Cash Flow Analysis

The key aspect to look at regarding a company’s financial well-being is the cash flow analysis.

Cash flow analysis evaluates how changes in a company’s cash flow will impact its overall financial stability. 

The analysis looks at the company’s historical cash flow and future cash flow projections to determine whether the company has the ability to cover its short-term and long-term obligations. 

This process is often used to make predictions about future cash flow, assess the risk of investing in a company, and make decisions about whether or not to extend credit to a company. 

The analysis help investors understand how a company is performing and whether it is a good investment.

Financial Statements help investors

Ratio Analysis

Ratio analysis is used to evaluate a company’s financial performance and liquidity. The ratios can provide insights into a company’s ability to generate cash, cover its debts, and make profits. 

Some common ratios include the debt to equity ratio, the current ratio, and the gross profit margin.

It is helpful to look at a firm’s balance sheet and its profit and loss statement to understand its financial health. Ideally, when comparing two sets of numbers, you should be looking for three things:

  1.  Do you see any profit; is the number positive or negative?
  2. Are the numbers increasing or decreasing?
  3. Are they near zero or very high in magnitude?

Why are the Balance Sheet, Income Statement, and statement of cash flow crucial to business growth?

The Balance sheet, Cash Flow Statement, and Income Statement are essential for business growth because they provide snapshots of a company’s financial health. 

The Balance Sheet illustrates how much money the company has in assets and liabilities, the Income Statement magnifies how much money the company earned or lost over a given period of time. The cash flow statement shows how much money the company has brought in and out of the business.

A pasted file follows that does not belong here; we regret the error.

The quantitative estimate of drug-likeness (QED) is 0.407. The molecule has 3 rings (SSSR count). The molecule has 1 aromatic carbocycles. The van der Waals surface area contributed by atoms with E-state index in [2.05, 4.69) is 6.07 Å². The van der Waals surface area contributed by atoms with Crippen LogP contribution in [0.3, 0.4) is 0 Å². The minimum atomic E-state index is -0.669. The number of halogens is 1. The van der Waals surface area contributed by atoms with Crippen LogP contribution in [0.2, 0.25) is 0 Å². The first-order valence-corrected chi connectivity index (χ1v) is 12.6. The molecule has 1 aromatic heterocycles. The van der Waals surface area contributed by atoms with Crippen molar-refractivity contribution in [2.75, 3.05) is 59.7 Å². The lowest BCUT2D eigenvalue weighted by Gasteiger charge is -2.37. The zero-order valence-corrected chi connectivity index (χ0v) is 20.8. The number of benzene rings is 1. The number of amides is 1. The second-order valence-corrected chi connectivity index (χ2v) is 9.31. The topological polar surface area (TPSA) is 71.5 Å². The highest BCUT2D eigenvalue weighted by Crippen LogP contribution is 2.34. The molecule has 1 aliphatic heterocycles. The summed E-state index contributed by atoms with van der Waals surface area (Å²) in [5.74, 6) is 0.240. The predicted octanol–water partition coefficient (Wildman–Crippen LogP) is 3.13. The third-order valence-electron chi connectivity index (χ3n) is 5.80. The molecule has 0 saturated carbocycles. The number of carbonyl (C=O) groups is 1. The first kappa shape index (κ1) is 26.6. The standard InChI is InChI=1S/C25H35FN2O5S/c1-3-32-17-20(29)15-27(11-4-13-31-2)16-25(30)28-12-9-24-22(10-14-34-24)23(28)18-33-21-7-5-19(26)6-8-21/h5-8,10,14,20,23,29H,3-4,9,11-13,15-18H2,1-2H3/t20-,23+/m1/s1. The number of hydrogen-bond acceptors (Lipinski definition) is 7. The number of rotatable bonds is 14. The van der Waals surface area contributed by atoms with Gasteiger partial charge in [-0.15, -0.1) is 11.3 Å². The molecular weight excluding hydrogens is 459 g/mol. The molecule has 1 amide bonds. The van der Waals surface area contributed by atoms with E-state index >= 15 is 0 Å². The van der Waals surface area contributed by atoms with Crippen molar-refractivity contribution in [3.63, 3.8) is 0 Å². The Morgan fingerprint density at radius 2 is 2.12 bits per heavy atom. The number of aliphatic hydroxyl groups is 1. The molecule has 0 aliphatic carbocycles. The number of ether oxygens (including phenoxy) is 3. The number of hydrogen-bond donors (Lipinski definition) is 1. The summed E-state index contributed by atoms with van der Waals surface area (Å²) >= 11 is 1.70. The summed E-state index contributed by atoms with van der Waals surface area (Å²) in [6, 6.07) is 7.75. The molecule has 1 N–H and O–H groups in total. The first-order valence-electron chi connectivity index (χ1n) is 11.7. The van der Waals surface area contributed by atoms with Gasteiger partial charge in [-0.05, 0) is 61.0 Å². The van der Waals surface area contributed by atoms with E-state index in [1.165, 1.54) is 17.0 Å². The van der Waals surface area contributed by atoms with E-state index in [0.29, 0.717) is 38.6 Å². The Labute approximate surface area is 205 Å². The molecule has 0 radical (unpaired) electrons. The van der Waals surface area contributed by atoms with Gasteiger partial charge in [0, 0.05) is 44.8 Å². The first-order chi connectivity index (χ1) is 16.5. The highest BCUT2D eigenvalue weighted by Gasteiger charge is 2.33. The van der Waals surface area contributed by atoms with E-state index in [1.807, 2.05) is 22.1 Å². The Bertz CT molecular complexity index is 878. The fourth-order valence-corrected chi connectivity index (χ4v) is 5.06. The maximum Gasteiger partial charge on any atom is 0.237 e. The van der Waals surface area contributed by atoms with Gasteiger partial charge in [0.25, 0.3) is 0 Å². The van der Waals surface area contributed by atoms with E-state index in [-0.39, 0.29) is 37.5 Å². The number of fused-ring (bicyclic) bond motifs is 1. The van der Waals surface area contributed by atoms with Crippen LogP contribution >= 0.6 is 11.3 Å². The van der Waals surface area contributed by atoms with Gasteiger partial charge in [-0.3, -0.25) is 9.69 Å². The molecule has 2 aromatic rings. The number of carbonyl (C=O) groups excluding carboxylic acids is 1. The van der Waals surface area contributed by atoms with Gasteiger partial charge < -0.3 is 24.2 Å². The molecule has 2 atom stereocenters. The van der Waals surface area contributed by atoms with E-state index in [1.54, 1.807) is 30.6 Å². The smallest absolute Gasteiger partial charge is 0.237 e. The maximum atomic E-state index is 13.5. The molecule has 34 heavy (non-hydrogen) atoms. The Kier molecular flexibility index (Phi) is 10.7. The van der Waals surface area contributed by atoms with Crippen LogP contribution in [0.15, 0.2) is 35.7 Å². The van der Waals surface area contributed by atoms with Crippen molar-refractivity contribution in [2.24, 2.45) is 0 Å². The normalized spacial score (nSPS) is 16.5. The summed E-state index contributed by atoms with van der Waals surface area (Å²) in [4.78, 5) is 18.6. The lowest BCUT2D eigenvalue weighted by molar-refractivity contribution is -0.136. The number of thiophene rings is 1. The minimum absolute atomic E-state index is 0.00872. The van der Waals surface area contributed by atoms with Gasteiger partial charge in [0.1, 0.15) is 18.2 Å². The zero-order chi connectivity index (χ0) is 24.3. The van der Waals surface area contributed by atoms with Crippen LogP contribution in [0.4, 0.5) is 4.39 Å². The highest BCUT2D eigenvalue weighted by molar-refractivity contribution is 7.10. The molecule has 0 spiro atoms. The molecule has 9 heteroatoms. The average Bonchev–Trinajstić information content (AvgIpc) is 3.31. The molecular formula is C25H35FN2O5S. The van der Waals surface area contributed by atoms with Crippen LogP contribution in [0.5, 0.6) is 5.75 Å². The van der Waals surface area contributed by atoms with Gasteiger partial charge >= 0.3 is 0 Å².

Each of these statements provides information where you can run various ratio analyses to gauge the company’s financial performance. 

Below is a list of ratios and where each figure can be found:

  • Working Capital = Current Assets – Current Liabilities
    • This can be found on the balance sheet. 
  • Inventory turnover ratio = Cost of Goods Sold / Average Value of Inventory
    • Average Inventory = (Beginning Inventory + Ending Inventory) / 2
    • Figures can be found on the Income Statement
  • Debt to Equity Ratio = Total Liabilities / Total Shareholders equity 
    • The total numbers can be found on the company’s balance sheets
  • Current Ratio – Short Term Assets / Short Term Liabilities
    • This can also be found on the Balance sheet
  • Cash Ratio = Cash + Marketable Securities / Short Term Liabilities
    • Cash and Cash equivalents can be found on the statement of cashflow whereas short term liabilities are found on the balance sheet
  • Gross Profit Margin or Gross Margin Ratio = (Total Revenue – Cost of Goods Sold) / Total Revenue
    • You will find the total revenue and costs of goods sold on the income statement
    • Note that the average gross margin is 10%, while 5% is considered low margins and 20% are high margins